Monkeys drive wheelchairs via brain-computer interface
Duke University neuroscientist Miguel Nicolelis recently presented his latest research on two rhesus monkeys that had electrodes implanted deep in their brains. The electrodes allowed the monkeys to steer a wheelchair using thought alone.Signals from deep in the brain are much easier for devices to read than ones picked up by electrical skin sensors on patient’s skulls. Such implants made the monkeys relatively quick students at wheelchair driving. “They can reliably steer the wheelchair to get a grape,” Nicolelis said said in a National Geographic report. “They like grapes.”
The goal of that research is partly to help develop a “brain pacemaker” implant that would pick up clearer signals from thoughts to help control future robotic prosthetics. Each year 130,000 people suffer spinal cord injuries worldwide, and for more than a decade, researchers have sought to help these patients using robotic interfaces with the brain. The findings of the research were presented to the Society for Neuroscience (SfN) conference in Washington, DC.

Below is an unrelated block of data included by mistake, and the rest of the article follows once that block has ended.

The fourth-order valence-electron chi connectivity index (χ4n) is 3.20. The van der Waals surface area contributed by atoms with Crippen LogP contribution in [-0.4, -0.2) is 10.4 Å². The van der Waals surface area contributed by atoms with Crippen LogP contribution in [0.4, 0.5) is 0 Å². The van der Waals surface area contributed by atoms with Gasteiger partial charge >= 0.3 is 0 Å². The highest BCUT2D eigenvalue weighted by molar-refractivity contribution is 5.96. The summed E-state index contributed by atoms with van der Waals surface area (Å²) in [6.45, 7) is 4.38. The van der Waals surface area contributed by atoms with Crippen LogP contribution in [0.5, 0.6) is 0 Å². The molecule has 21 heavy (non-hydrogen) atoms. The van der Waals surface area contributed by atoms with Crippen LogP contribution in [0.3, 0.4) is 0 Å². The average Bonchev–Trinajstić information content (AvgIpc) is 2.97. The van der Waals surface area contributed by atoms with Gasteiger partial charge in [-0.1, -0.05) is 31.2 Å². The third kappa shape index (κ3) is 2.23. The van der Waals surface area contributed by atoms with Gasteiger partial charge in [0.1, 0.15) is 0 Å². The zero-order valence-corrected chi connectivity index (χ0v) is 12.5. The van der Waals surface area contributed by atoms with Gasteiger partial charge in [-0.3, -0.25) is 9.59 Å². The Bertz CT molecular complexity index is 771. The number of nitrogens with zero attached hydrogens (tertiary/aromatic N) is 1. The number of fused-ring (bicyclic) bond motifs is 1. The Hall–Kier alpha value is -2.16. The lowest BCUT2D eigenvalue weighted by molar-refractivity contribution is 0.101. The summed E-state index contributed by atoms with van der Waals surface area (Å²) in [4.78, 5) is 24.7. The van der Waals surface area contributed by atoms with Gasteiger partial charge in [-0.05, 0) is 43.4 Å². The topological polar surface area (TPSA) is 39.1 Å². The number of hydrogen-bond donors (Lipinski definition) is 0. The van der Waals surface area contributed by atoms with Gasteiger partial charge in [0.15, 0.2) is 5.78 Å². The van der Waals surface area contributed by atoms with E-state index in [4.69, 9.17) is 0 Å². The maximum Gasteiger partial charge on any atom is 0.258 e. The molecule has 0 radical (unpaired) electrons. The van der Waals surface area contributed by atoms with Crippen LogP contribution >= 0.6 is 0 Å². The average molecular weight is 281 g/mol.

Earlier this year a full body robotic suit, created within the Walk Again Project, helped a paralyzed man to kick off the 2014 FIFA World Cup in Brazil. The historical kick-off was the result of an international collaborative effort involving 150 researchers led by Dr. Miguel Nicolelis.